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In our work as therapists and coaches, we often find clients discussing the impact of technology on their lives.  For some, it is to do with stress, for others sleep issues or other relationship difficulties.  There are many sources of advice on things such as recommended screen time, particularly for children.   However, when we look at research into this area, we see that things are a bit more complicated than we might imagine, as highlighted in the following BBC report from February 2018 at the bottom of this article.

A new relationship with Technology

One thing is sure, and that is that the generation arriving now will have a very different relationship with technology from our parents' generation.  Even now, many children are used to streaming music of their choice or watching on-demand television and the concept of listening to or watching "whatever is on just now" is very alien to them.  Children see adults using phones, tablets, and computers throughout the day and then hear those same adults berating adolescents for being glued to their phones.
Many adults coming to see us for stress management will often mention how difficult it can be to switch off from work, particularly as emails arrive on their smartphones and there can be an expectancy or culture of replying out of normal hours.  However, the flip side of this is that many of us also benefit greatly from the ability to deal with issues remotely.  A well-timed response can avoid some problems that a delay could bring.   Knowing changes to your diary ahead of time can prepare you for the day ahead and avoid some unexpected headaches.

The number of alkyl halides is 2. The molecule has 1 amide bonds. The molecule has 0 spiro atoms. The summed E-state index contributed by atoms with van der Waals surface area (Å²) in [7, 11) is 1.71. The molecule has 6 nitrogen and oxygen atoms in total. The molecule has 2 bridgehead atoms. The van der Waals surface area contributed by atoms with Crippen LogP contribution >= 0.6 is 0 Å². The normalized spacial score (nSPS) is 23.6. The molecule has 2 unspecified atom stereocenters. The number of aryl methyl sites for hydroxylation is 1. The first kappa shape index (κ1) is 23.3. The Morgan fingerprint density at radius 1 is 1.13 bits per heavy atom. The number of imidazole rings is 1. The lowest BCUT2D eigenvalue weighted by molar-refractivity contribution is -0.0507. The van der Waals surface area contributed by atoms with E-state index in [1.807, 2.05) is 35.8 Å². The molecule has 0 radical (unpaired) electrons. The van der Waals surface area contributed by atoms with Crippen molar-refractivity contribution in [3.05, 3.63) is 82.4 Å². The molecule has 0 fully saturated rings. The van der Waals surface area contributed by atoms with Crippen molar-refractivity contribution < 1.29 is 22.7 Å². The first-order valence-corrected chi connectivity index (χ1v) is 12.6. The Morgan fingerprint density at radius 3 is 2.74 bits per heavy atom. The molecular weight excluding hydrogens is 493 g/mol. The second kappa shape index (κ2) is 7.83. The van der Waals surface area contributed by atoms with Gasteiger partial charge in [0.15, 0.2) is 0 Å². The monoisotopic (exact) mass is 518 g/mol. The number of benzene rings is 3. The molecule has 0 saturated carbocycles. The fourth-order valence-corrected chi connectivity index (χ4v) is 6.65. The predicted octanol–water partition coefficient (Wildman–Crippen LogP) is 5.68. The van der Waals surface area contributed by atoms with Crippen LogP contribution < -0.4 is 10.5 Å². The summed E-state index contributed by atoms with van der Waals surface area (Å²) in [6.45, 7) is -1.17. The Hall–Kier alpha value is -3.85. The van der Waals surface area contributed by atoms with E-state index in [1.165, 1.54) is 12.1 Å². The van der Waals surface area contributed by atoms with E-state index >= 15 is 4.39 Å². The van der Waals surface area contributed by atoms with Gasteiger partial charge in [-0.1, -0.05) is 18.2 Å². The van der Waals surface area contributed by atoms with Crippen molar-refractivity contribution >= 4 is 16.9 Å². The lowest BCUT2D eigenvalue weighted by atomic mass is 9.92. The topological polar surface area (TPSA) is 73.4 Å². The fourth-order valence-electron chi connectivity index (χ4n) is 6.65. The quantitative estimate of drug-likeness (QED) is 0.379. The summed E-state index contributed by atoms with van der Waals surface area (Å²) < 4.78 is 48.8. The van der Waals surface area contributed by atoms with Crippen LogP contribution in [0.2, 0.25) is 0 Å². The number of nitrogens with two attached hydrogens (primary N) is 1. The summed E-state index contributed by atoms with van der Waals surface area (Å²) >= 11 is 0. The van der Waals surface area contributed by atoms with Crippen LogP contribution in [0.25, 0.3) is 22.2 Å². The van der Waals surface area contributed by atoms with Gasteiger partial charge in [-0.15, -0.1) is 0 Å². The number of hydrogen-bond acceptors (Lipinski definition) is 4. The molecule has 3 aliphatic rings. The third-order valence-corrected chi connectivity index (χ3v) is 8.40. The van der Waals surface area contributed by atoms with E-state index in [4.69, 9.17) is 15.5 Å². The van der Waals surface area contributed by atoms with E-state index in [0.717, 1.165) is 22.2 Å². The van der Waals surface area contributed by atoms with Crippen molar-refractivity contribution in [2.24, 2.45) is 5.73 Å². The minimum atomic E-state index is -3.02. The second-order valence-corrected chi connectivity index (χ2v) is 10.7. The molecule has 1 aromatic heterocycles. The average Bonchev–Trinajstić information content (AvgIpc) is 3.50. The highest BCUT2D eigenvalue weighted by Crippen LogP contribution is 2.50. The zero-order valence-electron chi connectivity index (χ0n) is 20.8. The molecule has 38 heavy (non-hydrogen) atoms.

Like any tool, technology such as smartphones can enrich our lives or can impinge on our well-being.  Being able to research holiday destinations, read restaurant reviews, learn new DIY skills, make friends, grow in social confidence, clear our inboxes on our way into work and so on, can contrast sharply with experiences of "fake news", inaccurate information, online bullying or isolation, constant bombardment of emails or messages and a feeling of not being able to shut down and relax.  

Addiction on the rise

The issue of smartphone addiction is also on the rise.   Checking an app to see if there is anything new or exciting can give us a chemical boost in our brain.  When there is nothing of interest, we move on to the next app, searching for that buzz.  Sometimes after several false attempts, we return to the initial app in the hope that something new has happened since we last visited.  Even those who find relationships through dating apps sometimes report that they return to the app for the buzz, even if their relationship goal has been met.  This addictive pattern often occurs because of what psychologists refer to as intermittent reward.  If trying a behaviour never results in pleasure, we give up.  Paradoxically, if we get everything we need immediately and every time, we become saturated.  The most addictive scenario (which is what makes gambling so popular) is when there is an occasional reward that feeds our desire for more.

Time for a break?

For some of us, the solution is to have regular breaks from technology.  A weekend free of smartphones, a holiday with no internet, a cut-off time in the evening.  We each need to find a way to manage technology in our lives so that it works for us, allowing us to draw the significant benefits, while minimising the costs.   When you have that next tea or coffee break (decaf in the evening!), ask yourself if you need to be checking your phone right then.  Perhaps a break from technology is as important as a break from work.  A few minutes of peace and relaxation might be well worth the price of missing out on a few moments of technology buzz. 

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